The current European Union, however, is the exact opposite, it’s the master of planning the small things, it decides how to store garden tortures, and how to correctly attach a handle to a door, and it also takes checks that all sheep get registered. Nobody needs a European union only to give generous subsidies to farmers. Subsidising should really be done on a national level. The people of Europe primarily see the European Union as a bureaucratic one way system. Many countries do it like Germany; they don’t send their best representatives to Brussels but rather those that they cannot use themselves. In order to function, the United States of Europe should not be similar to the current European Union in many contexts, or even better in none. 
The United States of Europe (USE) would be a conglomerate of states much like the United States of America, the approximately five hundred million inhabitants of the current European member states would no longer be members of their own state but would all carry a passport of the USE. They would choose a common capital and hopefully decide against Brussels, Germany would be a state, just like California in the USA, some might say that it sounds utopian; others would use the term threatening.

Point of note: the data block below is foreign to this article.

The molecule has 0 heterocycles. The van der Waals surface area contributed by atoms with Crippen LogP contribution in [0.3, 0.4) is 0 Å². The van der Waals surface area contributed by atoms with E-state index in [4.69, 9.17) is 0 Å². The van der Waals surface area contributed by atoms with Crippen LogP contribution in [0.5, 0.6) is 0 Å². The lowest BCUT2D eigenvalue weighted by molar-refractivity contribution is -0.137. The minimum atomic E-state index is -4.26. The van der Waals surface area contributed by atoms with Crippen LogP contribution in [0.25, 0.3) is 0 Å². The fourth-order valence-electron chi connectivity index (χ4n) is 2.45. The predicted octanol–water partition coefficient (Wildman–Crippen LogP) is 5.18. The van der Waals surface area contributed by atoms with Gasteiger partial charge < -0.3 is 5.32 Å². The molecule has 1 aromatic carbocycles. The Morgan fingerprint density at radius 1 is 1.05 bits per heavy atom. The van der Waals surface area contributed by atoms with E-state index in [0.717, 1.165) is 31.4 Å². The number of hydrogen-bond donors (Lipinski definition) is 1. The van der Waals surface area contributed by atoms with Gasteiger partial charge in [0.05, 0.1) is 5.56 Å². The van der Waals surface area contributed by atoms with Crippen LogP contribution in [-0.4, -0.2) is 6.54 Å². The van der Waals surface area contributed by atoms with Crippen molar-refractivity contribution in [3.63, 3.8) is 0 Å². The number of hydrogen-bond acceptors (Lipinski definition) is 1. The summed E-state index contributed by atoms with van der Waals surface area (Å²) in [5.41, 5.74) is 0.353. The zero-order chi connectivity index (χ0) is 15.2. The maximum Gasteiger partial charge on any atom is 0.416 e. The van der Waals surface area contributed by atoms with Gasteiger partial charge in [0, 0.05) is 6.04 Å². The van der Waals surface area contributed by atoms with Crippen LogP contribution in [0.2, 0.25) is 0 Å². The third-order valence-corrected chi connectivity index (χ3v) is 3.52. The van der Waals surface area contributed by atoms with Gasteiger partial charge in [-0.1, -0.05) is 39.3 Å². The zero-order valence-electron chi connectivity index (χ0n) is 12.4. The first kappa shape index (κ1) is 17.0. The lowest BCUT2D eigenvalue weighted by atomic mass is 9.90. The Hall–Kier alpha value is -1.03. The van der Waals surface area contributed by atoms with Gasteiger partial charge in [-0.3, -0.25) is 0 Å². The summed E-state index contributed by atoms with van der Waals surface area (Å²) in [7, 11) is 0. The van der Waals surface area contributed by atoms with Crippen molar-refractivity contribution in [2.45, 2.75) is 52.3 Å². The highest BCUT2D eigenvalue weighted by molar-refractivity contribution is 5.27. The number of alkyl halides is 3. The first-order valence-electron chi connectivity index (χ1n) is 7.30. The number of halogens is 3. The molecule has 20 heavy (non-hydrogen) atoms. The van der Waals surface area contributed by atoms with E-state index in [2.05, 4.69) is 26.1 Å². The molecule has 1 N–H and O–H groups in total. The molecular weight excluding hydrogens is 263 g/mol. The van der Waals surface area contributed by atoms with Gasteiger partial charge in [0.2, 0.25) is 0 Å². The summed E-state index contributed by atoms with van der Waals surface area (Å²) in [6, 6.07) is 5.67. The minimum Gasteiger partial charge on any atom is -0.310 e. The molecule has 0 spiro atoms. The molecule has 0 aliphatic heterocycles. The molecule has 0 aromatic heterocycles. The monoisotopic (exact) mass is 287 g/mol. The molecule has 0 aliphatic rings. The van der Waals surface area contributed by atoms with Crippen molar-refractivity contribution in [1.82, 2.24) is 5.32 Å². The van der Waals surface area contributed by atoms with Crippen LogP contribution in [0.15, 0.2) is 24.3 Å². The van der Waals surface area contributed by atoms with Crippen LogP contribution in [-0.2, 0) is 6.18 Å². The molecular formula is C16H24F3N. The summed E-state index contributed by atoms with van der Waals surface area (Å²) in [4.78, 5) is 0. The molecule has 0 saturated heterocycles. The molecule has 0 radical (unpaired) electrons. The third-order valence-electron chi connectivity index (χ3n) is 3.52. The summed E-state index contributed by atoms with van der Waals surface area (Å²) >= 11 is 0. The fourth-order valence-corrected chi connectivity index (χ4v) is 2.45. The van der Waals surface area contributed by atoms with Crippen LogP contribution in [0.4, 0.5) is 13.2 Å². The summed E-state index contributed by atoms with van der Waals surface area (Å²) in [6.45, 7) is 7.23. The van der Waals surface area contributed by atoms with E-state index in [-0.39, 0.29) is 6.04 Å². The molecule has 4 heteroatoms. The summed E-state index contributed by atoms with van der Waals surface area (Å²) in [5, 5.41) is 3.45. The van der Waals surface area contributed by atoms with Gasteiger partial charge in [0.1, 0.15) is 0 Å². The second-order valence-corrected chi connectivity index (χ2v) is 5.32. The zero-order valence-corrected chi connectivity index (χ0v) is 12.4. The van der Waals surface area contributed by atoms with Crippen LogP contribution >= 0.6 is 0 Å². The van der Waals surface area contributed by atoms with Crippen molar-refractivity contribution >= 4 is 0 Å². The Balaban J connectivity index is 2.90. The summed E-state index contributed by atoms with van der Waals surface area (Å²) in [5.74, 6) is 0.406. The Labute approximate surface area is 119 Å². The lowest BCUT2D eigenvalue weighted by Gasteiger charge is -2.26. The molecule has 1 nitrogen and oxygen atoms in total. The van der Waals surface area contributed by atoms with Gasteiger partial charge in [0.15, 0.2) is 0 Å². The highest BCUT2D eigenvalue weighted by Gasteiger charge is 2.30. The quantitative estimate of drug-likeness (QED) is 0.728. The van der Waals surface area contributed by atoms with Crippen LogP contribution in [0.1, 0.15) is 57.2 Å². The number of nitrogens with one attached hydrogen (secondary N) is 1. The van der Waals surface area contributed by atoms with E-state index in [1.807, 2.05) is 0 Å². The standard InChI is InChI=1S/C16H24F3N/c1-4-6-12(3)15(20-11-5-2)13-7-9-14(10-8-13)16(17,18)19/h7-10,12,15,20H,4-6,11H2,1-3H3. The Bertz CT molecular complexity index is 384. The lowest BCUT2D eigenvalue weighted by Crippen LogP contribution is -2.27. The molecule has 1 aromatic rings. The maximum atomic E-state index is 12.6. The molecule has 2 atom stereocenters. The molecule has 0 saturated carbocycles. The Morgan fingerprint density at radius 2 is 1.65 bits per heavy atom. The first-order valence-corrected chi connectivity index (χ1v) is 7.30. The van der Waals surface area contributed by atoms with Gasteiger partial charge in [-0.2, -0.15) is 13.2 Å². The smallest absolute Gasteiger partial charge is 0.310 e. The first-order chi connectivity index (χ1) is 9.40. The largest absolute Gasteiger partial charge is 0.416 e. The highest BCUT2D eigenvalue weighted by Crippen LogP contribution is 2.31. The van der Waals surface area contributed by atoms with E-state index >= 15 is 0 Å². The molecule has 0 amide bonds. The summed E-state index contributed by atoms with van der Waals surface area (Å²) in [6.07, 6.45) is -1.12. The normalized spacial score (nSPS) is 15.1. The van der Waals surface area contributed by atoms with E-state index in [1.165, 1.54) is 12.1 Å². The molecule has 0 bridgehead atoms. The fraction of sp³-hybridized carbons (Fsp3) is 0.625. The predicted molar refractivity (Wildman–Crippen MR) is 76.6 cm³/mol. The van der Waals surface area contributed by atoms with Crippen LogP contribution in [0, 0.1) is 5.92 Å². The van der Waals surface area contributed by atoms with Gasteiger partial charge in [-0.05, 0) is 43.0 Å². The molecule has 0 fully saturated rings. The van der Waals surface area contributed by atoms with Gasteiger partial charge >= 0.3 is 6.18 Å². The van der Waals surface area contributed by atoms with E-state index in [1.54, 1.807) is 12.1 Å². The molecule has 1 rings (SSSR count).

These feelings run on a similar line to those that French and German people must have felt a few decades ago when Konrad Adenau, Charles De Gaulle and Winston Churchill presented their plans of the future of Europe. In 1946 Churchill was the first to publicly proclaim that “we need a united states of Europe”. For this generation of founding fathers Europe was but a mere vision, a promise, they dreamt of peace after two World Wars, of a Europe without custom control, without borders; a place in which everybody can work where he or she wants. Whereas, during the recent times of Helmut Kohl, the idea of an open border Europe was a scary vision and a dangerous fantasy in the eyes of many Europeans. Everybody pays with the same currency? Absurd! No border controls? How is that supposed to work? Today all of this is reality, almost to be expected.
The mission of the “old” has been accomplished. Europe needs a new goal, a new vision: The United States of Europe. When realizing this vision, the politicians must learn from the mistakes of their predecessors, this time decision-making must be democratic; this time the people, the sovereign of democracy, must be asked first.